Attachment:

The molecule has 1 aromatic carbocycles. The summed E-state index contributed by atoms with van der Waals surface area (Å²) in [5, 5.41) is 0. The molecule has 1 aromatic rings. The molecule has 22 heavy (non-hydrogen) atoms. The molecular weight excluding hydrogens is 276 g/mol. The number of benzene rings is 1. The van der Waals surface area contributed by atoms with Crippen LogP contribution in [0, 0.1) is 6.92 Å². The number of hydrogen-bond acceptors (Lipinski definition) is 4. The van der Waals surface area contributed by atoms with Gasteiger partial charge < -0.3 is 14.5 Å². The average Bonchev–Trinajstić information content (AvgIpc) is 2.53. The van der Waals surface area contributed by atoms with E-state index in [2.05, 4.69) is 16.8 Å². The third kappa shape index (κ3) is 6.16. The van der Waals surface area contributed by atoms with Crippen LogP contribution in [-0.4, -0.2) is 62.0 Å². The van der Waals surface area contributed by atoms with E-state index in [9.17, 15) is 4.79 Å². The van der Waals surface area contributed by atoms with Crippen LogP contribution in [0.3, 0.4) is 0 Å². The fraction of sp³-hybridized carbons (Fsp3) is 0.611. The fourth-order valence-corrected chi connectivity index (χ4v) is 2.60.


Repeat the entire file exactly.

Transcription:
The molecule has 1 aromatic carbocycles. The summed E-state index contributed by atoms with van der Waals surface area (Å²) in [5, 5.41) is 0. The molecule has 1 aromatic rings. The molecule has 22 heavy (non-hydrogen) atoms. The molecular weight excluding hydrogens is 276 g/mol. The number of benzene rings is 1. The van der Waals surface area contributed by atoms with Crippen LogP contribution in [0, 0.1) is 6.92 Å². The number of hydrogen-bond acceptors (Lipinski definition) is 4. The van der Waals surface area contributed by atoms with Gasteiger partial charge < -0.3 is 14.5 Å². The average Bonchev–Trinajstić information content (AvgIpc) is 2.53. The van der Waals surface area contributed by atoms with E-state index in [2.05, 4.69) is 16.8 Å². The third kappa shape index (κ3) is 6.16. The van der Waals surface area contributed by atoms with Crippen LogP contribution in [-0.4, -0.2) is 62.0 Å². The van der Waals surface area contributed by atoms with E-state index in [9.17, 15) is 4.79 Å². The van der Waals surface area contributed by atoms with Crippen LogP contribution in [0.3, 0.4) is 0 Å². The fraction of sp³-hybridized carbons (Fsp3) is 0.611. The fourth-order valence-corrected chi connectivity index (χ4v) is 2.60.